Where Fed Officials Expect Rates Will Be

Fed Keeps Rates Steady and Forecasts Only One Cut This Year (26)

Actual

target rate

Latest

projections

6

%

5.5%

5

4

Each dot represents what one Fed official thinks the target rate should be at the end of this year and the next.

3

2

1

’21

’22

’23

’24

’25

Fed Keeps Rates Steady and Forecasts Only One Cut This Year (27)

Actual

target rate

Latest

projections

6

%

5.5%

5

4

Each dot represents what one Fed official thinks the target rate should be at the end of this year and the next.

3

2

1

’21

’22

’23

’24

’25

June 12, 2024, 2:48 p.m. ET

June 12, 2024, 2:48 p.m. ET

Ben Casselman

Powell says that the labor market was “overheated” two years ago, but has come into “much better balance” since then. But he doesn’t say directly whether he thinks it needs to cool further.

June 12, 2024, 2:49 p.m. ET

June 12, 2024, 2:49 p.m. ET

Ben Casselman

Powell does highlight the gradual increase in the unemployment rate as something that bears watching, but notes that other labor market indicators remain strong.

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June 12, 2024, 2:47 p.m. ET

June 12, 2024, 2:47 p.m. ET

Lydia DePillis

When asked whether a September rate cut is still possible if inflation continues to come in softer, even though only one cut is forecast, Powell cautioned against reading the different scenarios in the dot plot as a definitive plan. “I would look at all of them as plausible,” he said.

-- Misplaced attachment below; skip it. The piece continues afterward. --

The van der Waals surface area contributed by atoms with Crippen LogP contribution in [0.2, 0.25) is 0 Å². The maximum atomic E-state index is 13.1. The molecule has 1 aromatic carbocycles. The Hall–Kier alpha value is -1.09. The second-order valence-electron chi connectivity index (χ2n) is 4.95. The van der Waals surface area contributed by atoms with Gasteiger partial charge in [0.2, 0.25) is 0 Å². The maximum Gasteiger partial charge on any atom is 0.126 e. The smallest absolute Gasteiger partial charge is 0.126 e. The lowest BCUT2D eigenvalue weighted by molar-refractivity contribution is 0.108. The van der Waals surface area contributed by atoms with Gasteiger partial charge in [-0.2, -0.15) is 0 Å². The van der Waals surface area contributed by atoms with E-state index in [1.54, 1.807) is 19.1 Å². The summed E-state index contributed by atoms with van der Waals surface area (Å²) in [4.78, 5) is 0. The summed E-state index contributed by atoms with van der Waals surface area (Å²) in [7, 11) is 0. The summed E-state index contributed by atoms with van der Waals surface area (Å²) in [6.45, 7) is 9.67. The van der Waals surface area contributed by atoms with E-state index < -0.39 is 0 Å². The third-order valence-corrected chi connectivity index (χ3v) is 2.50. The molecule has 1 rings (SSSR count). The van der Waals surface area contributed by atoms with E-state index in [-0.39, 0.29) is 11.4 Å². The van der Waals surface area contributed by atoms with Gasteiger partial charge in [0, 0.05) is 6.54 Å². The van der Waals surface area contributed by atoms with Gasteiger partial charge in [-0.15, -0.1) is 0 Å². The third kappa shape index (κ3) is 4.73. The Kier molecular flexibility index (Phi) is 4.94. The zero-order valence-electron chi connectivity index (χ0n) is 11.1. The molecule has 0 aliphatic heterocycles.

June 12, 2024, 2:45 p.m. ET

June 12, 2024, 2:45 p.m. ET

Jeanna Smialek

Powell notes that when there is a big data release like today, officials are allowed to update and “some people do, some people don’t. Most people don’t, but you have the ability to do that.”

June 12, 2024, 2:44 p.m. ET

June 12, 2024, 2:44 p.m. ET

Ben Casselman

As the question-and-answer session begins, Steve Liesman of CNBC points out that the Fed’s forecasts imply that core inflation will actually pick up as the year continues. Powell says that’s because some of the very low inflation readings from last year will drop out of the 12-month window that goes into year-over-year inflation calculations.

June 12, 2024, 2:44 p.m. ET

June 12, 2024, 2:44 p.m. ET

Ben Casselman

“We’re assuming good but not great numbers,” Powell says. If inflation remains as low as it did in May, then the data will look better than the Fed’s projections suggest.

June 12, 2024, 2:44 p.m. ET

June 12, 2024, 2:44 p.m. ET

Ben Casselman

“We welcome today’s reading and then hope for more like that,” Powell says.

June 12, 2024, 2:38 p.m. ET

June 12, 2024, 2:38 p.m. ET

Ben Casselman

Turning to monetary policy, Powell says Fed officials still “need to see more good data to bolster our confidence” that inflation is returning to their 2 percent target before they will decide it is time to cut rates.

June 12, 2024, 2:38 p.m. ET

June 12, 2024, 2:38 p.m. ET

Ben Casselman

However, he says, the Fed is “prepared to respond” if the labor market weakens unexpectedly, or if inflation falls faster than expected.

June 12, 2024, 2:39 p.m. ET

June 12, 2024, 2:39 p.m. ET

Ben Casselman

And Powell says that there has been “modest further progress” on inflation. Things are heading in the right direction — they just aren’t there yet.

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Fed Keeps Rates Steady and Forecasts Only One Cut This Year (2024)